Why are there not more peregrines in UK?

Why are there not more peregrines in UK given the abundance of their food and potential nest sites on buildings? The numbers of wood pigeons have risen sharply and they must be easy to catch but are they just too big and bulky to deal with?

Wood pigeons are taken. RSPB says.

Well their numbers are not increasing anything like fast enough in England as there were 8 wood pidgeons on my allotment this evening while I was on it. Some were bouncing up and down on the nets over the brassicas trying to peck the leaves and others after the fruit and indeed anything else they could consume.
The red kites increased very rapidly, suspect there are at least 4 that fly over the allotments and now see them frequently in many parts of England but peregrines still uncommon.

I have always assumed that top predators are controlled by Nature. Too many predators - too few prey items.
I looked for some science but found little
“_Researchers have traditionally assumed that the densities of the largest of predators are determined by the availability of their prey supply, but recent studies seem to contradict a bottom-up contr_ol.” is from a recent study of large carnivores like lions and wolves,
I could find no specific references to (peregrine) Predator/Prey ratios. But there is plenty about their breeding ratios Urban/Rural and there are references like “Prey species diversity was lower in urban environments, supporting findings from other studies that bird diversity tends to decrease with urbanisation (e.g. Blair 1996; Clergeau et al. 1998;.…” to be found.
It’s all very well not seeing a Peregrine very often and seemingly being plagued by pigeons - but that’s not science. Where’s the science?

Is an interesting thing. There is a niche for them which was waiting until they were reintroduced, that might apply to the Sea Eagle too. Peregrines have always been here and their special niche is perhaps full.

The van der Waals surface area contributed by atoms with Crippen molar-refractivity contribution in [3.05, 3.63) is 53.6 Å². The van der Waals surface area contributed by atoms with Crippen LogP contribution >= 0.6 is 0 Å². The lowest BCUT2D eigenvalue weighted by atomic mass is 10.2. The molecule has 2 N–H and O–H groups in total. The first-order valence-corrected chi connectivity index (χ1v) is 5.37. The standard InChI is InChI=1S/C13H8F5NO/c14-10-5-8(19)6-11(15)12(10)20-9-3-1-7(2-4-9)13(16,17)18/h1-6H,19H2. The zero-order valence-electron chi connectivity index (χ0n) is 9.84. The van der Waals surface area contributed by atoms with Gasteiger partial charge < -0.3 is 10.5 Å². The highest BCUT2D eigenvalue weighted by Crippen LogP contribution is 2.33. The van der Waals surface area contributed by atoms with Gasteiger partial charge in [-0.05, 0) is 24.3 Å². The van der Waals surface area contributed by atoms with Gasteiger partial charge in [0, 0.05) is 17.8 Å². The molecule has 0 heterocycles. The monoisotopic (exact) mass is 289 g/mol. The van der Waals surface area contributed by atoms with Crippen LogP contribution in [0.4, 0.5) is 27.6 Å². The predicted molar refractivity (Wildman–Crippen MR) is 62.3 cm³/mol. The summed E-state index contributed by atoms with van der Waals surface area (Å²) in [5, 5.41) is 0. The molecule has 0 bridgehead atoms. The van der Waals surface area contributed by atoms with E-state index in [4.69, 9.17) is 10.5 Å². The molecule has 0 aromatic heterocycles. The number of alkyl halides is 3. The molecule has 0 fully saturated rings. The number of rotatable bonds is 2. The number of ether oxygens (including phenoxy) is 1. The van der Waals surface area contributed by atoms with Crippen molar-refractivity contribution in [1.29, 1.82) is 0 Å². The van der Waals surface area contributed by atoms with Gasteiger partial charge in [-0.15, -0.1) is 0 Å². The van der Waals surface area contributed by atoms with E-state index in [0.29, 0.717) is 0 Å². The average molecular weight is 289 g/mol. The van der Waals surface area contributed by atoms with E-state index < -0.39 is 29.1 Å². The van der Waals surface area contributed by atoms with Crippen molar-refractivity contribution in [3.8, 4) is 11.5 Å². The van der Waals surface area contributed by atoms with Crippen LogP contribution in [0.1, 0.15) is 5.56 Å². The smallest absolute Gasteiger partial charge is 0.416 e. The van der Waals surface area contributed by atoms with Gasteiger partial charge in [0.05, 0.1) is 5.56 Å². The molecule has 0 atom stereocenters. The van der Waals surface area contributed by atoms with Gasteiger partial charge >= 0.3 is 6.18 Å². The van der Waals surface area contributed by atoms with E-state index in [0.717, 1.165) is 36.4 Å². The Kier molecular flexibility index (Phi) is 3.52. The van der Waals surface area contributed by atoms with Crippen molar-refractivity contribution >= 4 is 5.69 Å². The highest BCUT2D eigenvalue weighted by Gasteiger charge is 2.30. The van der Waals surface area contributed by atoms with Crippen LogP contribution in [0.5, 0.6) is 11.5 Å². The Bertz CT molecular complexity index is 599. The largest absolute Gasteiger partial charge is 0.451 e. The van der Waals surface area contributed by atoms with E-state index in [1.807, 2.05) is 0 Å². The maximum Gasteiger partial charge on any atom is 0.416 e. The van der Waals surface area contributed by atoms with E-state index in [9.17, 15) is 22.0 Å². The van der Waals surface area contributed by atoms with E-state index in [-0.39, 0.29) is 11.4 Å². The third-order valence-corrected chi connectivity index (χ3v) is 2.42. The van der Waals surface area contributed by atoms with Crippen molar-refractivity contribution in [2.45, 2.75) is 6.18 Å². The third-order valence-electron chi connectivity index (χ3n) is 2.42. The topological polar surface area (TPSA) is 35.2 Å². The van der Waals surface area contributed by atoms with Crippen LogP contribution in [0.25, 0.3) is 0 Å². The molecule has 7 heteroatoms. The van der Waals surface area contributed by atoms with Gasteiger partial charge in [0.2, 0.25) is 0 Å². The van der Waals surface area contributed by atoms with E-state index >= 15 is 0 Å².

Red kites hung on in Wales at a very low population size for many years before the population reexpanded.

After 50 years there’s still not a great number of ospreys in Britain, and only 100 pairs of sea eagles.

Kite numbers kept down by persecution (they are very easy to kill with poison bait). Ospreys are migratory and I think quite tightly tied to close to ‘home’ nest - now they are trying to get them to nest in England and they might start to expand quite quickly but of course they also need suitable prey in water. Sea eagles also have an issue with prey and possible persecution.
Whereas peregrines have an abundance of prey and nest sites and I don’t think they are being persecuted, may ask BTO for comment on this.

The popular press has stuff. https://www.dailymail.co.uk/news/article-5466089/Peregrine-falcon-numbers-record-high-British-towns.html and https://app.bto.org/birdtrends/species.jsp?&s=pereg
I am still unclear of what you are asking. If you see a peregrine it will have a huge range and will drive off all other competitors. One for a City centre is all you’d get, despite pigeon over-crowd.
Kites are gregarious (like crows), ospreys are very tolerant (Kielder Ospreys) - peregrines really like their own company.
I think you’d be lucky to get two in a small town. My memory of North Wales’ ‘wilderness’ suggested one per valley at the most. One in Cwm Dulyn say and the next one on Black Ladders, perhaps the next on Gallt yr Ogof - in fact that was precise when I was there and some years with only two of those,

Kites, when reintroduced, were fed at (volunteer?) feeding stations for many years, so they were helped to become established. I don’t think peregrines would take to that.
We have a pair of peregrines that nest in Bristol Gorge. I think there’s only ever one pair at a time…I’ll check.

These two sites are about Bristol peregrines